Women’s risk for CV events decreased with higher dietary calcium intake, although there was no association between calcium intake and stroke or bone fracture, reported the research team led by the Seoul National University College of Medicine.
In men, there was no significant association between dietary calcium intake and risk of CV event, stroke, fracture or all-cause mortality, although CV event risk did show a weak increasing trend with higher intake.
“High daily dietary calcium intake was associated with a decreased risk of CVD event, but not stroke or fracture, in Korean women. In men, dietary calcium intake was not associated with CVD [event], stroke, or fracture risks,” wrote first author Sung Hye Kong.
The effect of calcium intake on CV events, particularly supplementary intake, is currently the subject of much controversy. Most previous studies have typically involved Western populations with relatively high dietary intakes; - including two large observational cohorts reporting mean intakes of around 840 milligrams per day (mg/d). By contrast, previous research suggests an average Korean intake of around 490 mg/d.
This study, involving a population with a relatively low dietary intake, may therefore add a new perspective to existing research.
“To our knowledge, only a few studies regarding the association between dietary calcium intake and CVD event, stroke, and fractures have been conducted to date using a population with low calcium intake,” explained the researchers.
The prospective study used data from the Korean Genome Epidemiology Study and analysed 2158 men and 2153 women aged between 40 and 69. Patients completed a dietary questionnaire, which was used to calculate calcium intake at baseline. Incidence of CV events, strokes and bone fractures were measured during the nine-year follow-up period.
The researchers adjusted results for covariates including age, body mass index, protein and sodium intake, fruit and vegetable intake, diabetes, hypertension and smoking status.
Prior to adjustment for covariates, the relationship between calcium intake in women and CV event risk was found to be U-shaped. Only after adjustment, did they find a decrease throughout all quartiles of intake.
The researchers also performed additional analysis examining the effect of each incremental milligram of calcium intake on CV event risk in women. Again a U-shaped relationship was found, with the graph indicating an optimum dietary intake for women of around 600mg/ day to minimise CV event risk. No corresponding figure could be for men because of the lack of association between calcium intake and CV event risk in males. A previous meta-analysis also suggested a U-shaped relationship, with CV mortality risk minimised at around 800 mg/d.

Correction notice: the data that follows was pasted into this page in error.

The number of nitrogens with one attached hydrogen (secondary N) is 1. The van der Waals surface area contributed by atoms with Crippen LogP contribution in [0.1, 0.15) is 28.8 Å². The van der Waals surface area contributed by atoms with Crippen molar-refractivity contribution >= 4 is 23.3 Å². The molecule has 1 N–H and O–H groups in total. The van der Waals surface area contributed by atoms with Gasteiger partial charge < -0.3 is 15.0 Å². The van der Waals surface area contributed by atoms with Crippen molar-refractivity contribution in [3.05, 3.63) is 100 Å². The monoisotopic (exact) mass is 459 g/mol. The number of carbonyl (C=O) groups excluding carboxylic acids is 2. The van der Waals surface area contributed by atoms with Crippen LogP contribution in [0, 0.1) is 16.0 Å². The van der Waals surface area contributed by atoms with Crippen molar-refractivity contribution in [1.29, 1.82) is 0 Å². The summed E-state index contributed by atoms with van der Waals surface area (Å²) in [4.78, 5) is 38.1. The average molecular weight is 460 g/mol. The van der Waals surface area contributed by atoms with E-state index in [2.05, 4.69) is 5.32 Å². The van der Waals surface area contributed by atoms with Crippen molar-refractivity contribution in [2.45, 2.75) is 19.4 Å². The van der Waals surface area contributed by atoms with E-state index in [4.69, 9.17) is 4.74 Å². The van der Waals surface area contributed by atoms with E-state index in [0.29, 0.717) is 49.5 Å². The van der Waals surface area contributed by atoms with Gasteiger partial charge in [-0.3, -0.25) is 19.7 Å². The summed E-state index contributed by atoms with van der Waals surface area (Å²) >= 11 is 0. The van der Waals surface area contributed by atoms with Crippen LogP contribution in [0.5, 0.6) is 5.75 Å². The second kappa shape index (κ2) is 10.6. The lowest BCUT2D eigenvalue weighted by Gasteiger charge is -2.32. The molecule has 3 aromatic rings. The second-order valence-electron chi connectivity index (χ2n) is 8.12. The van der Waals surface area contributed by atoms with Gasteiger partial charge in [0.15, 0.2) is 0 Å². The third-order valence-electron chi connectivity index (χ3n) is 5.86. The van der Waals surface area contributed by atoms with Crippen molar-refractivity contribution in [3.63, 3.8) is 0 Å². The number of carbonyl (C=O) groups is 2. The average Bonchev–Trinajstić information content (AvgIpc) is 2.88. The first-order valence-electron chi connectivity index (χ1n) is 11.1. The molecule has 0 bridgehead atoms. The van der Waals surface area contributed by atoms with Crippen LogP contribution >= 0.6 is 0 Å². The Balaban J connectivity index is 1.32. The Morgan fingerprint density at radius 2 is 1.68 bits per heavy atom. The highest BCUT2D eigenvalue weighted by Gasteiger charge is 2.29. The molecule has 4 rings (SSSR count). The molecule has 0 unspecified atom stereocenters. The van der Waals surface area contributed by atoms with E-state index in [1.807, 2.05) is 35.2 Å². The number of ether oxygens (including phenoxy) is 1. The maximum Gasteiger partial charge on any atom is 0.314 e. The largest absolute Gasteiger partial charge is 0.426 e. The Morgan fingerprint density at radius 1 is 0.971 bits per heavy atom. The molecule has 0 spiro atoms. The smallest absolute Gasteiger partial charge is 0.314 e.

Most previous studies, but not all, involving dietary calcium have shown a protective effect of higher intakes, against CVD risk and all-cause mortality. Calcium supplementation studies have shown very mixed results.
The findings led the researchers to hypothesise that consumption of 500-1000 mg/d calcium supplements in addition to dietary sources may result in a total intake associated with a higher CV event risk. This might explain some of the adverse effects observed in supplementation trials, they argued.
The researchers highlighted that dietary calcium intake was only measured at baseline and therefore could have changed during the relatively long follow-up period. Secondly, CV events were self-reported, possibly reducing data accuracy. Thirdly, the scientists did not measure either vitamin D status or parathyroid hormone level, which are recognised to be closely linked with calcium metabolism. Vitamin K2 status was also not analysed.
“The association between high calcium intake and CVD [event] risk needs to be assessed further in additional prospective studies,” proposed the researchers.
Source: American Journal of Clinical Nutrition
Volume 106, issue 3, pp 27-34 DOI: 10.3945/ajcn.116.148171
“Dietary calcium intake and risk of cardiovascular disease, stroke, and fracture in a population with low calcium intake”
Authors: Sung Hye Kong, Jung Hee Kim, A Ram Hong, Nam H Cho, and Chan Soo Shin